SAC Clinical Certification

Jump to: What is Clinical Certification? | Reasons to Get Certified | Becoming Clinically Certified | Maintaining Clinical Certification | FAQs


What Does it Mean to be Clinically Certified?

Clinically certified SAC members are speech-language pathologists and audiologists who have demonstrated a commitment to achieving and maintaining a high level of professional excellence through continuing education. Established in 1987, clinical certification has long been recognized as a respected national professional credential by employers, the public and your peers.

Clinical certification is a voluntary process. Those who have attained clinical certification have met rigorous academic and professional standards, typically going beyond the minimum requirements to practice. They have the knowledge, skills, and expertise to provide high quality clinical services, and they actively engage in ongoing professional development to keep their certification current.

To become clinically certified, candidates must pass the clinical certification exam to demonstrate their knowledge and skills in audiology or speech-language pathology. Clinically certified members must complete continuing education activities on a regular basis, maintain their SAC membership and abide by SAC's Code of Ethics.

Clinical certification is exclusively available to SAC members. At present, more than 5,000 SAC members are clinically certified, indicated by the credentials S-LP(C) or Aud(C).



Top 5 Reasons to Get Certified

1. Strive for Excellence

The SAC clinical certification credential shows that you have achieved a high standard of excellence and are committed to staying current in your profession.

2. Stand Out

Include your clinical certification credentials, S-LP(C) or Aud(C), after your name to show the world your commitment to excellence.

3. Employment Opportunities and Advancement

Employers and the public value professionals who have gone beyond the minimum requirements in their training. In fact, some employers exclusively hire clinically certified speech-language pathologists and audiologists. 

4.  Private Practice Opportunities

When visiting a private practice, consumers are more likely to select a professional who is clinically certified over one who is not. In addition, some insurance companies only offer reimbursement for services that have been provided by a clinically certified S-LP or audiologist.

 5.  Recognized in Canada and Abroad

Many international employers and associations recognize clinical certification as evidence that you meet the requirements for recognition in another country. Learn more.



Becoming Clinically Certified

There are three steps to becoming clinically certified:

Step # 1: Apply to write the SAC Clinical Certification Exam

Step # 2: Write and pass the SAC Clinical Certification Exam

Step # 3: Submit the following documentation to SAC:

  1. Your university transcript, indicating the degree you have earned.
  2. Completed and signed clinical hours form:

    Audiology Clinical Hours Form (click here for a description of clinical hours requirements)

    Speech-Language Pathology Clinical Hours Form (click here for a description of clinical hours requirements) 

Document submission deadlines:

Canadian-educated candidates must submit these documents by the end of the calendar year in which they passed the exam.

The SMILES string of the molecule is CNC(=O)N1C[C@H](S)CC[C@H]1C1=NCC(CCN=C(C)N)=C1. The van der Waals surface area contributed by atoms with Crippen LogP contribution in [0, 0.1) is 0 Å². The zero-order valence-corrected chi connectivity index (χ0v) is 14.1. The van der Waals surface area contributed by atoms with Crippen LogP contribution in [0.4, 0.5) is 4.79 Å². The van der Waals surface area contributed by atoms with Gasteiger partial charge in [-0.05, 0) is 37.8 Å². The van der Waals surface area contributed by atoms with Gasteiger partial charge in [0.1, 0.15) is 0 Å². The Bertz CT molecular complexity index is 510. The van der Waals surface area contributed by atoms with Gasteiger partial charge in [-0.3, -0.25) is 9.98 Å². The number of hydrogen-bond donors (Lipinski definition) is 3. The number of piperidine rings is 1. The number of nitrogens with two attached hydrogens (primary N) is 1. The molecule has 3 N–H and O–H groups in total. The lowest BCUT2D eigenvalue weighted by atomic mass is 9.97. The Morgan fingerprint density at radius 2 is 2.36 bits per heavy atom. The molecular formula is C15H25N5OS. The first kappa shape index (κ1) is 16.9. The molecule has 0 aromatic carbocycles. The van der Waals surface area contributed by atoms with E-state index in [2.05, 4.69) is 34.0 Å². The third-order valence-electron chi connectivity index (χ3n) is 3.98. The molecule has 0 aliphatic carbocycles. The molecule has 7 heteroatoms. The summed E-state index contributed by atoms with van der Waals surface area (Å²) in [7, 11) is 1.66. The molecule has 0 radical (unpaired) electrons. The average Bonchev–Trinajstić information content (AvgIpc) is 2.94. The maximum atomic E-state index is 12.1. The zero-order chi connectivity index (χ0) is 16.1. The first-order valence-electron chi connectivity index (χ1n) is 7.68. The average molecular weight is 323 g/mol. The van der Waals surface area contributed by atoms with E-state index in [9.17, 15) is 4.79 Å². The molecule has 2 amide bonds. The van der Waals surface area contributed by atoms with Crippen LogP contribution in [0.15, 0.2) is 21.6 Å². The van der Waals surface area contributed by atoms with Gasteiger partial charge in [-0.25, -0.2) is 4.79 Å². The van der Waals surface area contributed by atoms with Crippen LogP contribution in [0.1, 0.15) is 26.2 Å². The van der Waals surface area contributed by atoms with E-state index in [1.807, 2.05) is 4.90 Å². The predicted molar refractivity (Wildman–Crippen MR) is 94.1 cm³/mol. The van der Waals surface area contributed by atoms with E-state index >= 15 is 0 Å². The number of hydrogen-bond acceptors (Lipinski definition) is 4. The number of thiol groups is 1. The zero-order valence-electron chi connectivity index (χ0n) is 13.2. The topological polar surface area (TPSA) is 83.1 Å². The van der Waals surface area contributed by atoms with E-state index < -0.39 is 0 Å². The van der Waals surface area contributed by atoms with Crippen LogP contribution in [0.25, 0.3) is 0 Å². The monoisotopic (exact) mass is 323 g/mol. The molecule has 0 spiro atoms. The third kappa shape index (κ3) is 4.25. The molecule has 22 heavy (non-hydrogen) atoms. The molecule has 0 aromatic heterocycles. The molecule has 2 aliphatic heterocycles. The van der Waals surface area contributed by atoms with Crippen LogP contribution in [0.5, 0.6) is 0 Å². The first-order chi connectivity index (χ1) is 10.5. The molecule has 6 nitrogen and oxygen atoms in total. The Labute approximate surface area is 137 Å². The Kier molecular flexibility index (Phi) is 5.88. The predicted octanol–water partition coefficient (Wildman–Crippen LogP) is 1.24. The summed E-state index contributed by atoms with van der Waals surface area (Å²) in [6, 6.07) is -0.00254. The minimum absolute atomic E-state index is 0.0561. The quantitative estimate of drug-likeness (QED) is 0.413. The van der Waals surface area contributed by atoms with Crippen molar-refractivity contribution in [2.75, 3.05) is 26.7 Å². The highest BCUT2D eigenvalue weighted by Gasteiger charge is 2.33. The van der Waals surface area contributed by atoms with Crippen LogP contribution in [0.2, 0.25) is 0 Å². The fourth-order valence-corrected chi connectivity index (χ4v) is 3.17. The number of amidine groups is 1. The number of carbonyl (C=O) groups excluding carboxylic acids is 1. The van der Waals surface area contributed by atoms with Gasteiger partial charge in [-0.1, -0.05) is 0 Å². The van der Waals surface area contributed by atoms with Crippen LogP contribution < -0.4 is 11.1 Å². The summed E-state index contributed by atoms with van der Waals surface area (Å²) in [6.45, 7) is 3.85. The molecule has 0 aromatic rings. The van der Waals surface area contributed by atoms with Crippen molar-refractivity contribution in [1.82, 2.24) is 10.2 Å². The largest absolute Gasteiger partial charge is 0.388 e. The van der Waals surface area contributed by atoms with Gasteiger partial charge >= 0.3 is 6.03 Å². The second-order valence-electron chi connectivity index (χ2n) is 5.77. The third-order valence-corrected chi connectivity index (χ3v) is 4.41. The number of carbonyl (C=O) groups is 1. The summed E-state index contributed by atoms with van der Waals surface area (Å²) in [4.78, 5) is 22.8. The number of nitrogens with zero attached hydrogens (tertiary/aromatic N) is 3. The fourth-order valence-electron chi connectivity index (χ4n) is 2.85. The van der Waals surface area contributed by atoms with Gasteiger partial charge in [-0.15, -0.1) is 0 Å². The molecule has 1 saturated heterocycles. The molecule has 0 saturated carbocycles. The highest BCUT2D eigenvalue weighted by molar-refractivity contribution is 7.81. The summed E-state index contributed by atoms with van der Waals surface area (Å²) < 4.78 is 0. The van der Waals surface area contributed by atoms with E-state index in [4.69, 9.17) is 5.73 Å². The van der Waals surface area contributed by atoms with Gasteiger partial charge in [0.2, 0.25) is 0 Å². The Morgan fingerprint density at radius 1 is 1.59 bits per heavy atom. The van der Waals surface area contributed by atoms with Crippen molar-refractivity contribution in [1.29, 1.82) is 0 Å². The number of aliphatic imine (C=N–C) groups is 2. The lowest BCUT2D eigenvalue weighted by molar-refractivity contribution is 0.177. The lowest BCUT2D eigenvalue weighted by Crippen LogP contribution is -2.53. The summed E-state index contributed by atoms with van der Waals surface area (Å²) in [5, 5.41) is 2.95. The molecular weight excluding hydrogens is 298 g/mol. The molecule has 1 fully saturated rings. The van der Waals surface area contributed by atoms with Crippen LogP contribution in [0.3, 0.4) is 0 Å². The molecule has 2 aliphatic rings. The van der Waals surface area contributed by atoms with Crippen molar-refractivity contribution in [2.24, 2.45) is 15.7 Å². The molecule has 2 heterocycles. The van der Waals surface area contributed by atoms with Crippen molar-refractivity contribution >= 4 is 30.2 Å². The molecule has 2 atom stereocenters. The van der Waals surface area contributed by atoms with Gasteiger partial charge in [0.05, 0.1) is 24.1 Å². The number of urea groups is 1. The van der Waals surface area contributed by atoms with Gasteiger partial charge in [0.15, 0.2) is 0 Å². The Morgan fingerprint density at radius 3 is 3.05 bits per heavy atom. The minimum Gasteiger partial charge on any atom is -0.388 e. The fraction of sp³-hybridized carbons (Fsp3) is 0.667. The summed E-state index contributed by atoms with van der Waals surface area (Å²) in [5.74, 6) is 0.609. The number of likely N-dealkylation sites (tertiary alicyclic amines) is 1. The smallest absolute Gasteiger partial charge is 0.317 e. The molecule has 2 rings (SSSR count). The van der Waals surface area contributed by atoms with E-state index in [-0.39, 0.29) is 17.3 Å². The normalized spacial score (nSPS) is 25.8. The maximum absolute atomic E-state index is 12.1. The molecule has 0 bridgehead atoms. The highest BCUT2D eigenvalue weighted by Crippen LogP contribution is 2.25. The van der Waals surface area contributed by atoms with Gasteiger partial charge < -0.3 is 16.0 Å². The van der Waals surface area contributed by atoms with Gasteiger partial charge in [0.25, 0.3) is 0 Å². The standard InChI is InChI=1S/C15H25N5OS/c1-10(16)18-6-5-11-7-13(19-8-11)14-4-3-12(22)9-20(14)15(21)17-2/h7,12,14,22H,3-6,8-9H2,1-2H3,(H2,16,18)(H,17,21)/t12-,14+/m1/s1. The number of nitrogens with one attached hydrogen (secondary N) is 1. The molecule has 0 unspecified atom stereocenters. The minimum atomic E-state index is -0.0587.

Internationally-educated candidates who have written the exam at the request of a regulatory body must submit these documents within 12 months of passing the exam.


Once we have processed your documentation, you will receive a clinical certification certificate and can begin using your certification credentials — S-LP(C) or Aud(C) — in your professional signature.



Maintaining Clinical Certification

In order to maintain clinical certification, you must:

  1. Remain an SAC member in good standing by paying your annual membership fees.
  2. Meet the continuing education requirements. You may begin collecting continuing education equivalents (CEEs) in the January following your certification date. Certified members must accumulate 45 CEEs over each three year cycle. Learn more.




Q: Is clinical certification the same as being licensed to practice?

A: No. Clinical certification is not a license to practice. Provincial colleges, who protect the public, offer licenses or registrations to individuals who meet entry-to-practice requirements.

If you work in a regulated province, you will need to apply for registration with the college even if you are clinically certified.

In unregulated provinces, employers may require SAC clinical certification. We encourage you to familiarize yourself with provincial and employer requirements.

Q: Is SAC clinical certification mandatory to work in Canada?

A: No. SAC clinical certification is a voluntary credential that indicates professional excellence. It is not required for registration with provincial regulatory bodies.

Q: Will I be decertified if I don’t pay my SAC membership fees?

A: Yes. One of the requirements of maintaining clinical certification is that you renew your membership annually. There is no additional cost for clinical certification — certified members pay the same membership fee as non-certified members.

Q: Can I be a member of SAC without being certified?

A: Yes. You can still enjoy the benefits of SAC membership if you do not wish to become certified or keep your clinical certification.

Q: I used to be clinically certified. How can I get my certification back?

A: You must complete the clinical certification process again, which includes writing and passing the clinical certification exam.




Bev Bonnell
Continuing Education and Certification Officer
1.800.259.8519 ext. 231

Carla Di Gironimo
Director of Speech-Language Pathology and Standards
1.800.259.8519 ext. 232